My issue, as you might recall, was that I had some hashes, had some salts, and had a means of combining them into passwords, but I couldn’t figure out how I was supposed to go right-to-left in the hash function.

I decided to go around it instead, and brute-force an effort left-to-right.

Since I can’t get from the salted hash to the password, what I did was write a bash script to go from a wordlist to a series of hashes using the salts that I’ve been provided. …


I’ve reached an impasse with this one, so I’m writing up my current progress and walking away for a while. I will try to come back to this later, but I’m at a point where I can’t figure out how I could possibly move forward with the information that I have.

Maybe you can help in the comments?

edit: I figured it out :) — this is therefore Part I, and the link is Part II.

Anyway, onward. This is part of a few VMs I’m going to play with as part of my “limbering up” to start my OSCP in a couple of weeks. …


(was: ‘How to force manufacturers to take IoT security seriously?’)

This is just a brief thought which has popped into my head that I thought I’d share.

Ars Technica have an interesting article as context.

In short, there’s a BrickerBot going around bricking insecure IoT devices.

Image for post
Image for post
What I imagine BrickerBot looks like when it’s posing for a selfie. *swoon*

Basically, the problem with IoT security is that security costs money. People don’t understand security and therefore don’t want to pay for it, so IoT manufacturers have no incentive to make their devices secure (since it necessarily would make their product cost more than the competition — who aren’t securing either).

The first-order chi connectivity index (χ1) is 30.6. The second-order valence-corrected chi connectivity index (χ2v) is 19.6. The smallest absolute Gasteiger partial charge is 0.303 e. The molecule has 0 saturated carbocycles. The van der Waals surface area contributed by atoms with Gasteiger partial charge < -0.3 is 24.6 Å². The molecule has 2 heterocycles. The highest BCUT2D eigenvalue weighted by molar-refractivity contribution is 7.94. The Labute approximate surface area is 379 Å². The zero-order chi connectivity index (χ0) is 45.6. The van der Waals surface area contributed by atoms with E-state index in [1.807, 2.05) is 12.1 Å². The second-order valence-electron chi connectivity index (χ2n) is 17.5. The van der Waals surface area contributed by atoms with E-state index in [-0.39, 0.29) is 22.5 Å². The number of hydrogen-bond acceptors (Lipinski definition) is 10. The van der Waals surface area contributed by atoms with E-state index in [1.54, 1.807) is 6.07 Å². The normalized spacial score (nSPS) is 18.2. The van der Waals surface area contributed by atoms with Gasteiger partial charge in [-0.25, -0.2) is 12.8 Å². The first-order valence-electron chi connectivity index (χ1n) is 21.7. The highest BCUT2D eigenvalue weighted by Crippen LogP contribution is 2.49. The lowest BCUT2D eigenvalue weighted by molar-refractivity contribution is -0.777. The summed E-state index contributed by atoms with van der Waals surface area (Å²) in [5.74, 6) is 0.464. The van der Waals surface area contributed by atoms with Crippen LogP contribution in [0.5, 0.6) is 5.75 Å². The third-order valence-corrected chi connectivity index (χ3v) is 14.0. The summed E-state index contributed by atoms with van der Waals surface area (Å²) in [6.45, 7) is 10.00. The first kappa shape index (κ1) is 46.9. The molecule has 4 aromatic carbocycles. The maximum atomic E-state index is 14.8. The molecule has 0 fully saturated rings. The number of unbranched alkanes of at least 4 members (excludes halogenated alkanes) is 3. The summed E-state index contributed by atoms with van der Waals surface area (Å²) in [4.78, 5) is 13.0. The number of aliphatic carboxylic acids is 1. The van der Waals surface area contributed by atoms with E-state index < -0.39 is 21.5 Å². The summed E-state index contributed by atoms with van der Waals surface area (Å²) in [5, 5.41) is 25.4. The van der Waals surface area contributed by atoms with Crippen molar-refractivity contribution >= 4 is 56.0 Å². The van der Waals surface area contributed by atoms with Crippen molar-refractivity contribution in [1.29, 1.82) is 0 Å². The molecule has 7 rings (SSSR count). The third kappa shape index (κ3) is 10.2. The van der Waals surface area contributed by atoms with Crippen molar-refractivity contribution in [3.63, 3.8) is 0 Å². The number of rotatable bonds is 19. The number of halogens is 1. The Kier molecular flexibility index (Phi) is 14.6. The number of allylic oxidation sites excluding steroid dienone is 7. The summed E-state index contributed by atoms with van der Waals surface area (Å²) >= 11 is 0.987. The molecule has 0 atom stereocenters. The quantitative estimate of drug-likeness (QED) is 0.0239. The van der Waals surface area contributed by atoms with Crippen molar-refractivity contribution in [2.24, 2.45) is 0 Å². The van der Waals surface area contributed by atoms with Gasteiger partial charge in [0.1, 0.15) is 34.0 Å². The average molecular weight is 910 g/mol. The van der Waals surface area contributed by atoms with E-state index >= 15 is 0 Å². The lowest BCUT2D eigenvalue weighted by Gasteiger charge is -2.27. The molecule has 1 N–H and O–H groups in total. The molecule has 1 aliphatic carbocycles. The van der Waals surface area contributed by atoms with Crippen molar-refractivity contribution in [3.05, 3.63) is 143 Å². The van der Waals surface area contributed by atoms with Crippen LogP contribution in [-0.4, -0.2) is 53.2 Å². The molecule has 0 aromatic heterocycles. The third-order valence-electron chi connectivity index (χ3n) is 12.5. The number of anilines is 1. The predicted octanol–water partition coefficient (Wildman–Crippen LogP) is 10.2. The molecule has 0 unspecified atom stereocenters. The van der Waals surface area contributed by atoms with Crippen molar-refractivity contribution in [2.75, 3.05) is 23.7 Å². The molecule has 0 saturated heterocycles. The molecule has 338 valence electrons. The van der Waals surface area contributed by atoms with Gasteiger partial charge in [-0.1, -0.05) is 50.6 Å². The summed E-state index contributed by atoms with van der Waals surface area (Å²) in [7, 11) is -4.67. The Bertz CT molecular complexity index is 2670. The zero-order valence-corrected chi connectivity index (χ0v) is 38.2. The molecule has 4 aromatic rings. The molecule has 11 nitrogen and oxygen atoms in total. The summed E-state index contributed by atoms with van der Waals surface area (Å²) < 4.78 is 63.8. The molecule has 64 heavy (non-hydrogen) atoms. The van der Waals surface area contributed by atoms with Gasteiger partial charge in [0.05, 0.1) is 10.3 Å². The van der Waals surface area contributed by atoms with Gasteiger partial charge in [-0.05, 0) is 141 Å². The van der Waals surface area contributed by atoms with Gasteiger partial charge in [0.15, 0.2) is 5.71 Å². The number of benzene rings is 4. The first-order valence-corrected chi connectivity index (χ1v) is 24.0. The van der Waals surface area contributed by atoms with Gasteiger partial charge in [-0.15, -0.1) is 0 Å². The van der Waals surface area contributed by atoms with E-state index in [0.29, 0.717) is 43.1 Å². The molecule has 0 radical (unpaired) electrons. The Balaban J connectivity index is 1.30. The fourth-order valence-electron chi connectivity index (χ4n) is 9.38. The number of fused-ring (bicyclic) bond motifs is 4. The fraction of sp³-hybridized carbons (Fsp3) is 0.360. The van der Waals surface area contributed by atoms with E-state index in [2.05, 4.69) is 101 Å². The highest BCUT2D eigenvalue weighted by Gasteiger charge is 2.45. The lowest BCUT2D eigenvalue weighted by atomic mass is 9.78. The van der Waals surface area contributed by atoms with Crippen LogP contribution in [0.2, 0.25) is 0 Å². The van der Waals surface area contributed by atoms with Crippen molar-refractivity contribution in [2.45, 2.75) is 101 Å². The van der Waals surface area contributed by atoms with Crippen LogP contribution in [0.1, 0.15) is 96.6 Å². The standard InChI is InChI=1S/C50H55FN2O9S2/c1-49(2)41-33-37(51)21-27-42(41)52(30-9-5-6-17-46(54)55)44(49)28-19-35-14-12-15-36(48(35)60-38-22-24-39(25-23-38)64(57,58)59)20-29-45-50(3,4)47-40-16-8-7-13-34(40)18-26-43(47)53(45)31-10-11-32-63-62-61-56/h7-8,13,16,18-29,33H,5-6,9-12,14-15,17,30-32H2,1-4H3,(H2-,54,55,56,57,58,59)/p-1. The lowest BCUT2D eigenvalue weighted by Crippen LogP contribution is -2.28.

Without an economic incentive to secure it, it remains insecure. …


I’m warming up, stretches and leans, so that I can pull the trigger and start my OSCP, so an invite to play another VM from Pete was fortunate timing.

This time I’m battling Tr0ll2. I didn’t battle Tr0ll1, but presumably it’s going to include lots of annoying quirks which should make for a nice interesting challenge.

Standard disclaimer: this is a way of doing it, not necessarily the best way of doing it. …


DevOps is a new mindset for a business adopting it, and it’s one that is necessarily going to take some time to really get it working. Since it’s new for everyone, there are concerns, questions, and objections going to come from all parts of your business and IT teams.

With this framework, hopefully the questions from security have started to be answered and a path has started to be plotted out showing how the security function can not only accept the arrival of DevOps, but steer its arrival and actively benefit from it.

This diagram summarises the main areas we’ve…


I’ve seen some amazing things delivered via agile that could not possibly have been delivered in any other methodology. But it’s a wasteland. Here’s why.

Agile teaches developers that there are no rules, so long as they’re iterating on an idea and producing lots of “minimum viable product” drops along the way. Except viability isn’t being measured in 3 dimensions, it’s being measured purely in ostensible functionality. There’s no consideration for any direction or real capability. There’s no appreciation of any historical precedence or any future direction. …

About

Leigh

Father, husband, security architect, Guardian.